Future Transport strategy signals end of the car’s reign
Cameron Jewell | 20 March 2018
In 2056, most of Sydney’s 12 million residents should be able to get to their destinations within 30 minutes by public transport, walking or cycling, according to the NSW government’s just-released Future Transport 2056 strategy. They might even be flying around in automated drones.
A main aim of the strategy is to “increase the mode share of public transport services and reduce the use of single occupant vehicles”. The Greater Sydney Commission’s three cities plan, based on the concept of the 30-minute city, where jobs and services can be accessed within 30 minutes, is key to this target.
“Well planned centres and cities, will enable a shift from private cars to public transport and active transport modes such as walking and cycling,” the report says.
NSW transport minister Andrew Constance said the government wanted 70 per cent of people to live within 30 minutes of where they work or study by 2056, by upgrading public transport and roads.
But whether the 30-minute city plan can be realised is another question, with a recent Infrastructure Australia report on Future Cities casting doubt on the goal. Under low, medium and high-density 2046 scenarios IA predicted increased levels of congestion and less than 20 per cent of jobs accessible within 30 minutes by car, and at best four per cent of jobs accessible in 30 minutes during the morning peak.
There’s also an environmental sustainability driver for getting people out of cars. This is related to the government’s net zero 2050 goal, as rail and light rail produce 10 times less greenhouse gas emissions than cars, and buses produce 30 times less GHG emissions. Currently transport accounts for 42 per cent of the state’s total energy consumption.
“Moving people from private vehicles to more sustainable transport modes will reduce congestion and the transport sector’s emissions intensity, improve air quality and support better health and wellbeing,” the strategy says.
“There is an opportunity to consider innovative and creative ways to encourage greater use of active and public transport.
“This would reduce the amount of vehicle kilometres travelled per person, which in turn would reduce the carbon intensity of each trip.”
Actions include designing infrastructure that better caters to customer need, improving the amenity of public transport vehicles, providing fast and frequent connections to places people want to go, and creating safe pedestrian and cycling infrastructure.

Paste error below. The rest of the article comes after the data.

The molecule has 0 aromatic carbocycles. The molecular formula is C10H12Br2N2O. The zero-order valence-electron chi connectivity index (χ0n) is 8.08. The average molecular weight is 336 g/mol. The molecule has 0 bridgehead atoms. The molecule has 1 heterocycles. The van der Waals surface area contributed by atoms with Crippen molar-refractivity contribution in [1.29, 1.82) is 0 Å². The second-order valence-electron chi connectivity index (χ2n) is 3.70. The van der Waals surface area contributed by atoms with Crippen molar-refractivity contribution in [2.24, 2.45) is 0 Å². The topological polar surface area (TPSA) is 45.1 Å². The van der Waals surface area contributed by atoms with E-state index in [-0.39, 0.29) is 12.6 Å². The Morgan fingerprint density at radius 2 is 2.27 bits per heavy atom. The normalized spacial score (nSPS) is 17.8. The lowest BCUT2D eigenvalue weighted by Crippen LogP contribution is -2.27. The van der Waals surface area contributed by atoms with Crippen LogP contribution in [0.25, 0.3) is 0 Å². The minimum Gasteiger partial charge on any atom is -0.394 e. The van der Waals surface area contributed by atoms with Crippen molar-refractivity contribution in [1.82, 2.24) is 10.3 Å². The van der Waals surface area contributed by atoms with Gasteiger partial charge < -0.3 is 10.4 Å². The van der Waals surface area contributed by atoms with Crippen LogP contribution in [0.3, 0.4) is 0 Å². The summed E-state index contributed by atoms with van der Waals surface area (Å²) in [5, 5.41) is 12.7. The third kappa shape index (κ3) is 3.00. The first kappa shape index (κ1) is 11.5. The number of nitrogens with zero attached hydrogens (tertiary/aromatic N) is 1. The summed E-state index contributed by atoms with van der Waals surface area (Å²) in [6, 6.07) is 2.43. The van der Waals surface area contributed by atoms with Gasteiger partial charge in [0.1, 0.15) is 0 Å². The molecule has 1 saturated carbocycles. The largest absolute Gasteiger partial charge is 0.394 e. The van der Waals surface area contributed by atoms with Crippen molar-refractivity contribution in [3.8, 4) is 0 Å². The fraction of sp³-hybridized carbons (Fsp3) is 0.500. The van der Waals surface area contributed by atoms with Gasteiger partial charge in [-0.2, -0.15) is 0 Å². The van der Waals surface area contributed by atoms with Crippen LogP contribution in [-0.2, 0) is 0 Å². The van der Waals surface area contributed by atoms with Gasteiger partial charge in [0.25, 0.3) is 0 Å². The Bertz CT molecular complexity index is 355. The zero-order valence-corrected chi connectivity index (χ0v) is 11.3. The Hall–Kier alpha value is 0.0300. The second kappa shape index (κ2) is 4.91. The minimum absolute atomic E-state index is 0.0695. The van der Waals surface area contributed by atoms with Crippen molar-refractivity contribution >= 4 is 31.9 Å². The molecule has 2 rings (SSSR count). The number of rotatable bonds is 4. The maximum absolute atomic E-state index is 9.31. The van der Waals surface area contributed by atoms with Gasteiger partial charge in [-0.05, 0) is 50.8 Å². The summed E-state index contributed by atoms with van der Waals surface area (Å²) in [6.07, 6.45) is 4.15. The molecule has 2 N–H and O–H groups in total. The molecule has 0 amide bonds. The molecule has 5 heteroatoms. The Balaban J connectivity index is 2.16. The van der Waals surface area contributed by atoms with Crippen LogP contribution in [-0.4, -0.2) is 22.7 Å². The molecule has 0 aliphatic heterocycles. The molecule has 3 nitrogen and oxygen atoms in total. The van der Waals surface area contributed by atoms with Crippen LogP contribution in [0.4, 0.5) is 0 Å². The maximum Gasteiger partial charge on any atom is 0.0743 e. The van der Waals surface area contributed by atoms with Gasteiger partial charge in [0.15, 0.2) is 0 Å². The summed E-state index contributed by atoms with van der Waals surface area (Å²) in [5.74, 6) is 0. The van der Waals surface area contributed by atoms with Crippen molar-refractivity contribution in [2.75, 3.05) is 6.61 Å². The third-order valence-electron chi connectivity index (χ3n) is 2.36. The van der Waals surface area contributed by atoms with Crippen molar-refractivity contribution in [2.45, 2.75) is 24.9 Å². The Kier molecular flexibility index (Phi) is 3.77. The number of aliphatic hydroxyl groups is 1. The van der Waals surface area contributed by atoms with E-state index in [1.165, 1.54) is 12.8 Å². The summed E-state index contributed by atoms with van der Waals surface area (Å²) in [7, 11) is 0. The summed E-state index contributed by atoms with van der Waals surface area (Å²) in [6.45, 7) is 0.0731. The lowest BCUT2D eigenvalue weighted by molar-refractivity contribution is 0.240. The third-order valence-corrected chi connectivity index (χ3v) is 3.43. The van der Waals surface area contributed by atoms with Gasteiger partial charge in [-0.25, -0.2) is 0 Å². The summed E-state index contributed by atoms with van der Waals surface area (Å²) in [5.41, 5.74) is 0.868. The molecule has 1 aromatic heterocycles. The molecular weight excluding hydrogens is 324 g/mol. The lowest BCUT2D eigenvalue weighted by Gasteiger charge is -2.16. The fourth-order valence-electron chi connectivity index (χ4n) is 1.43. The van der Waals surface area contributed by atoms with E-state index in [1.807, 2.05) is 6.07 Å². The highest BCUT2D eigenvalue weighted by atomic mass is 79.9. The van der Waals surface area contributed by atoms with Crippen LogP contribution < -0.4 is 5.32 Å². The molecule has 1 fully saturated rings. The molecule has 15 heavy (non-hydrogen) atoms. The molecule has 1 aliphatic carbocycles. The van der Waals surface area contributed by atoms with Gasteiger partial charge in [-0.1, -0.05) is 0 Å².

The strategy takes on the difficult task of envisaging Sydney’s transport future in a sector set to be heavily disrupted by automated vehicles (AVs) – with the question being when, not if.
Indeed, the strategy says driverless car take-up could range from 30 per cent to 100 per cent by 2036, with most predictions seeing 100 per cent take-up before 2050.
This could, however, conflict with the attempt to shift users towards public transport if not properly managed.
The government has noted that the integration of AVs into a mobility as a service (MaaS) platform with “reliable ‘turn up and go’ mass transit services” could help to strengthen public transport use.
The strategy also predicts drone technology could expand to encompass freight delivery and point-to-point transport for people by 2056.
“Amazon has already proposed how airspace could be segregated to ensure safe and efficient drone use. In this model, the area between 200 and 400 feet is reserved as a ‘drone highway’ where drones operate autonomously and are equipped with ‘sense and avoid’ technologies that allow them to dodge other vehicles and potential hazards like birds and tall buildings,” the strategy says.
“If properly introduced, drones could be used for last mile freight delivery as well as the surveillance and rapid deployment of emergency personnel, maintenance crews or equipment.”
The government said it would develop and review policies around management of air space to enable “a potential future of aerial mobility”.
Launching the strategy along with the Greater Sydney Commission plan and the NSW State Infrastructure Strategy, premier Gladys Berejiklian said it was the first time land-use planning, transport and infrastructure had been planned for at the same time.
“This landmark vision integrates social infrastructure, transport and planning, so we can make the most of this government’s unprecedented investment in communities across our state,” Ms Berejiklian said.